Scientists interpret cell activities through metabolomics.

This is the study of small molecules which are the chemical fingerprints resulting from all the biochemical reactions in an organism, from making energy to building proteins. Tracking these metabolites enables researchers to understand metabolism in cells, tissues and the whole body. By discovering which metabolites differ in healthy animals compared to those with disease, Purina’s research can improve understanding about the underlying mechanisms of disease.

Myxomatous mitral valve disease


Myxomatous mitral valve disease (MMVD) is the most common heart problem in dogs. This condition stresses the heart and may progress to heart failure. Discovering how metabolic pathways are altered in MMVD is an important step in understanding the cellular mechanisms that damage the mitral valve.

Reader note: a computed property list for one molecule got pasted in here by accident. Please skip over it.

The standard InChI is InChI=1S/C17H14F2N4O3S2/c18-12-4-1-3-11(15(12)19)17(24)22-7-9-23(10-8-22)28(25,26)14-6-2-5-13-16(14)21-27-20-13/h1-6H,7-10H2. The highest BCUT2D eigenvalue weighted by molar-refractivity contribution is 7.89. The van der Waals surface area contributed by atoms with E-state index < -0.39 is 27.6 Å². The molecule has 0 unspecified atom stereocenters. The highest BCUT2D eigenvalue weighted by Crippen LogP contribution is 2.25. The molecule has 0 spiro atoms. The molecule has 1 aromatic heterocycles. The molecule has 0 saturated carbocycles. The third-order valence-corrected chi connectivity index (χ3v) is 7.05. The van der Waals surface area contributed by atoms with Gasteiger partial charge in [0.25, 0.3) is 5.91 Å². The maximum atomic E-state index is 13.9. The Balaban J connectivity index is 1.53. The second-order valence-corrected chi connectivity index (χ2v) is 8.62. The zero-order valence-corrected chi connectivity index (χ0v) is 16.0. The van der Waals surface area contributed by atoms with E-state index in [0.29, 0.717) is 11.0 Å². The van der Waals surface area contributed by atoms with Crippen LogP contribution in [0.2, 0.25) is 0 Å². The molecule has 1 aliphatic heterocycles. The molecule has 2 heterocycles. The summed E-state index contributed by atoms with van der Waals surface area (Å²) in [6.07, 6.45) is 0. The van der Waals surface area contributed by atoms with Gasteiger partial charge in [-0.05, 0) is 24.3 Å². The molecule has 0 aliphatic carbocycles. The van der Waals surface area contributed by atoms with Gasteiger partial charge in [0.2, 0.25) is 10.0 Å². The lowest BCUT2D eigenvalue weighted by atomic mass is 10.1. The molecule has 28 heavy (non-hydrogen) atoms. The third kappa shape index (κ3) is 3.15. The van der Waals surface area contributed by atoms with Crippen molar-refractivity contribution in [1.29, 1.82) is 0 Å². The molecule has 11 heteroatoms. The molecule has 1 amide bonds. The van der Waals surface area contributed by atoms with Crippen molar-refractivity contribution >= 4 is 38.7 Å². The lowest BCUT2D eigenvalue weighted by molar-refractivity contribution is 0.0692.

Purina's research










Purina scientists used a combination of transcriptomics and metabolomics to study dogs with MMVD. Results identified 54 serum metabolites that differed significantly between healthy and MMVD dogs, including many that indicated abnormal energy metabolism in the diseased group.1,2









Key things to remember

  • Small molecules resulting from biochemical reactions are chemical fingerprints that enable researchers to better understand the metabolic differences between healthy pets and those with disease.
  • MMVD is one example of a condition where Purina’s metabolomics studies showed how biochemical pathways differ significantly between healthy and MMVD dogs.

Find out more

1. Li, Q., Freeman, L. M., Rush, J. E., Huggins, G. S., Kennedy, A. D., Labuda, J. A., & Hannah, S. S. (2015). Veterinary medicine and multi-omics research for future nutrition targets: metabolomics and transcriptomics of the common degenerative mitral valve disease in dogs. OMICS, 19(8), 461–470.

2. López‐Alvarez, J., Elliott, J., Pfeiffer, D., Chang, Y. M., Mattin, M., Moonarmart, W., & Hezzell, M. J. (2015). Clinical severity score system in dogs with degenerative mitral valve disease. Journal of Veterinary Internal Medicine, 29(2), 575–581.